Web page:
Giving Great Stuff Away is Not the Purpose of Your Email List
Everybody gives lip service to having a mailing list. When I say everybody I mean everybody. Where you go with your list from there, however, differs.
Some bloggers, site owners, and marketers send out a weekly newsletter here and there. Some have a sequence of emails they send out automatically for awhile after you subscribe. Some mail relentlessly, promoting affiliate offer after affiliate offer, or product after product. Some send nothing at all, then blast an offer out of the blue. Then of course there's a mix of all of the above (and everything in between).
What should you do? Why should you have a list? That's what this series is going to look at. Today's topic is the real why.
The Real Why
Since everyone gives lip service to their list, I had an opt-in form on my first niche site from almost the very first day the site was up. It was to my web host's default mailing list program, and I sent out an email newsletter every month or two. I actually got a fair amount of sign-ups, accumulating a list of around 2,500 subscribers.
Now some people say the purpose of your list is to send great content. The reasoning is: great content = loyal fans.
I think this is good reasoning, but it's fundamentally flawed. See, loyal fans are wonderful. But you want something else.
Your list is to create loyal fans, and provide you a return on your investment.
You don't invest your money just to make the bank your loyal fan! You expect a return on your investment. Right? The fact that the bank likes you and sends you nice perks here and there is, well, a nice perk.
I'm not saying don't create good content. But your list is there for you to provide value to and receive a return on the investment of value. Another example: your doctor provides high-quality care, but he expects payment for that. Your college professor pours his life into educating you, but face it, he expects his paycheck in return for that investment.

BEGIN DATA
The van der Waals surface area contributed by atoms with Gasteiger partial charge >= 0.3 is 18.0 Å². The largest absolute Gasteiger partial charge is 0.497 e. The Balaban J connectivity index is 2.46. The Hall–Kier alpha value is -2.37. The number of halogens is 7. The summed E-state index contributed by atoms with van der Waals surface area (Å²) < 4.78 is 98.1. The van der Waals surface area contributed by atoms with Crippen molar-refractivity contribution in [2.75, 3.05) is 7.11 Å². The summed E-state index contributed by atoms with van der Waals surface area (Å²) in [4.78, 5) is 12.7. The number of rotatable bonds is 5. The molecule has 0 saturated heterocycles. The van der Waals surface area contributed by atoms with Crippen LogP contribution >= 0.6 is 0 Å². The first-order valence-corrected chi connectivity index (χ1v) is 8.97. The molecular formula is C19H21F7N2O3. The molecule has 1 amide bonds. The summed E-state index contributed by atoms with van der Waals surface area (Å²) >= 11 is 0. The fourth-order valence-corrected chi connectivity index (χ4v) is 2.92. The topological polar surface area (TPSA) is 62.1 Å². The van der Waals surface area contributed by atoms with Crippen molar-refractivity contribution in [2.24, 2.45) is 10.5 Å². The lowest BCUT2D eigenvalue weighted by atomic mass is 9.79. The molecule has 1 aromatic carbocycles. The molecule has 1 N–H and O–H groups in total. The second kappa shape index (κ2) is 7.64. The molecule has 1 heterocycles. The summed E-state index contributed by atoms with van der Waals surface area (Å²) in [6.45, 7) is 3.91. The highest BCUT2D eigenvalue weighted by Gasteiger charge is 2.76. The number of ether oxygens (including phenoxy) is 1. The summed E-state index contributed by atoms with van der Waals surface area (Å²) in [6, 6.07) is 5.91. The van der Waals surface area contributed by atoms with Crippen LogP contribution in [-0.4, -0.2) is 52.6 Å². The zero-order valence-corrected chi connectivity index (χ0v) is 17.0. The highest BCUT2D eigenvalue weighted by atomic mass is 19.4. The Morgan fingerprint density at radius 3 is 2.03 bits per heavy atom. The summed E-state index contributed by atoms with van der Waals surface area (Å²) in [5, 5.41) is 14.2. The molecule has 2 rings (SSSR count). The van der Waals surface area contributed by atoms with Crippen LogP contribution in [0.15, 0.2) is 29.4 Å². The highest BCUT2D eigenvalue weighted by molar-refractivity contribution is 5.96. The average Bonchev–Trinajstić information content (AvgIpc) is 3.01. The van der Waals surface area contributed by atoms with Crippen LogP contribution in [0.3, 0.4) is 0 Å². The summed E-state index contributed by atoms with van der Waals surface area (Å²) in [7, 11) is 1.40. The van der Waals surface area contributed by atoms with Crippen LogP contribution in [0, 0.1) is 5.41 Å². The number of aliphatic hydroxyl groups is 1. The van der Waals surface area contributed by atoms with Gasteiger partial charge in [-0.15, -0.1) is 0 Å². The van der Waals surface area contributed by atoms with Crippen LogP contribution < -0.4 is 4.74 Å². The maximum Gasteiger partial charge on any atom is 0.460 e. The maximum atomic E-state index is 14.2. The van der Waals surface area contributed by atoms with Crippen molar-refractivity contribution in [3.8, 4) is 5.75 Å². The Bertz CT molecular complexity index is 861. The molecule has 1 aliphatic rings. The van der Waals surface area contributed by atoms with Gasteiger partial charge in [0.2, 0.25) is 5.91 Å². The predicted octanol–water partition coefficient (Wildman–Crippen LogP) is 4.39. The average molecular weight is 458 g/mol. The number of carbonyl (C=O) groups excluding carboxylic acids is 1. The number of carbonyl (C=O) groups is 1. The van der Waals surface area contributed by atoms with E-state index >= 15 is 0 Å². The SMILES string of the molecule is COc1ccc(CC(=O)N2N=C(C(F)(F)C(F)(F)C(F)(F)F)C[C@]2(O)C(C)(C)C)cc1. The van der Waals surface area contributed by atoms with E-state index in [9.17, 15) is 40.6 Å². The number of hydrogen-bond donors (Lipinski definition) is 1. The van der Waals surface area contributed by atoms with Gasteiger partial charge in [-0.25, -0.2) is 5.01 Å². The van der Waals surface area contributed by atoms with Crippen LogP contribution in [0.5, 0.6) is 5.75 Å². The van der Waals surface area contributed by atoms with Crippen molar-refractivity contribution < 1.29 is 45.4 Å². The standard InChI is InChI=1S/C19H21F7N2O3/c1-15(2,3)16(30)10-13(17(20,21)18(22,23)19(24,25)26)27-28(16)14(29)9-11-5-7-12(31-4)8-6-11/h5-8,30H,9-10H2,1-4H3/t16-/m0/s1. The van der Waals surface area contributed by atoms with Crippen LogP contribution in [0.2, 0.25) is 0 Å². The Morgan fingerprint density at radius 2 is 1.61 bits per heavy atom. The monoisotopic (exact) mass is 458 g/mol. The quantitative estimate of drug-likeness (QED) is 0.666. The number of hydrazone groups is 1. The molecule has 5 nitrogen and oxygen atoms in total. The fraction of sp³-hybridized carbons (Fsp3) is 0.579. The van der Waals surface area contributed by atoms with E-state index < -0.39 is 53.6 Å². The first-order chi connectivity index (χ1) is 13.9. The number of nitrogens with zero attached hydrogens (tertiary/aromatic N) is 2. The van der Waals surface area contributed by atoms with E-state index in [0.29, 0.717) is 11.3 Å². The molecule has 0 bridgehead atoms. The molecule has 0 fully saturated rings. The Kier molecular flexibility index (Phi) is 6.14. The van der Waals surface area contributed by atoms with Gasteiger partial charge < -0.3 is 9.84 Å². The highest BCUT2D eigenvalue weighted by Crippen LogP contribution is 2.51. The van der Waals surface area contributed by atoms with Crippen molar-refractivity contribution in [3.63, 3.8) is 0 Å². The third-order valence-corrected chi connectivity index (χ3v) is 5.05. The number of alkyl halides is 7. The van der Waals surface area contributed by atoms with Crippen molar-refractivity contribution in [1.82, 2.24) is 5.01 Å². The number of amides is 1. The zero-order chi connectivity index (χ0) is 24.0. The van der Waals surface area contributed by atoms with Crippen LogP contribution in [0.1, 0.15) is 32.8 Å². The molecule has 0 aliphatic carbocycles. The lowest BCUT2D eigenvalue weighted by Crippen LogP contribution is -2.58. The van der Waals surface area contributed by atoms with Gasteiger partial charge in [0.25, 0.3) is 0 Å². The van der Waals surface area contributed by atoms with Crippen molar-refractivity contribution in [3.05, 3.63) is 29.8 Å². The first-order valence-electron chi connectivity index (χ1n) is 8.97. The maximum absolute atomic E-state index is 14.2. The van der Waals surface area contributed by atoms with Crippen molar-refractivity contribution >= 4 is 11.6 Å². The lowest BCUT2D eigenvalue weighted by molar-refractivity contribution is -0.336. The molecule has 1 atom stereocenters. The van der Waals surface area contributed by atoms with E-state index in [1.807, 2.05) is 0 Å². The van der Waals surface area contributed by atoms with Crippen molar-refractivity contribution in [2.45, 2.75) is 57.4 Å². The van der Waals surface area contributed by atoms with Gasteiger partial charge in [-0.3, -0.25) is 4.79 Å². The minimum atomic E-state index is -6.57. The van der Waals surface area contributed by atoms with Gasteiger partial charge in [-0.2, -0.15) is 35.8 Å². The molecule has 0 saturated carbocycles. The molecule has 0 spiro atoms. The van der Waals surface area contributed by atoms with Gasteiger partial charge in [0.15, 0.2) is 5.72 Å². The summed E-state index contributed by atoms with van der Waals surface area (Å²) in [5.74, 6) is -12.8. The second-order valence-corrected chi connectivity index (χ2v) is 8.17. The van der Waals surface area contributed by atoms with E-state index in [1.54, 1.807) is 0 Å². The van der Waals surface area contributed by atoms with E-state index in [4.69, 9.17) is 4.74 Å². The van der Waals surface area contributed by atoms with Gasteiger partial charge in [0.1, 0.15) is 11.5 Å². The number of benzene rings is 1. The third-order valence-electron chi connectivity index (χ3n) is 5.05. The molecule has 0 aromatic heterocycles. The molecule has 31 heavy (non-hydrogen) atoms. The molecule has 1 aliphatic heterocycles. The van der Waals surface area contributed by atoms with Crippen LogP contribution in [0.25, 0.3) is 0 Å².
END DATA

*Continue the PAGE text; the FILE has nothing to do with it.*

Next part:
You are helping others through your mailing list. That's one “why”. That builds relationship and a loyal following. But you also want a return on your investment in business and in enriching the lives of others. That's your other “why.”
If you never ask your subscribers to buy anything, you've created a list of loyal freebie-seekers. Ask them to buy something one day and they'll probably cry mutiny.
Only great content = loyal freebie seekers.
Great content and great offers = loyal fans who benefit from your deeper trainings.
Does that make sense?
You're Still Providing Value
Let me make this clear: you're not going to mail offers to your list relentlessly and that's it. You are going to provide value, or “great content”, “epic content”, etc. in today's trendy internet marketing lingo.
It's important to really provide value.
But look, you can't give all your information away for free.
Regardless of your niche, you have expertise to offer. You're valuable and you have a lot that you can pour into someone else's life. You can give some of that, awesome parts of that, here and there in your email newsletters, email sequence, etc. But surely there's more to you, more you know and can share, more ways you can personally help.
Maybe you choose to create a product. Maybe you want to coach people in your niche. Whatever you choose, that's deeper, more intimate help. Your loyal fans need to know you can help them 🙂
Have a mix of great content and offers for great products. Maybe they're life-changing. Maybe they greatly increase somebody's enjoyment in life (think of hobby-related products). Maybe they just solve a pressing problem (think of all the marketers selling menu-planning services, or cooking and cleaning how-to's).
Whatever you offer – life-changing, satisfaction-bringing, or problem-solving – you can offer great content and provide great products.
A mix of both gives you the ideal list:
Loyal fans who benefit from your basic information, and who want your deeper information — and are willing to pay you for it 🙂
Photo by grenade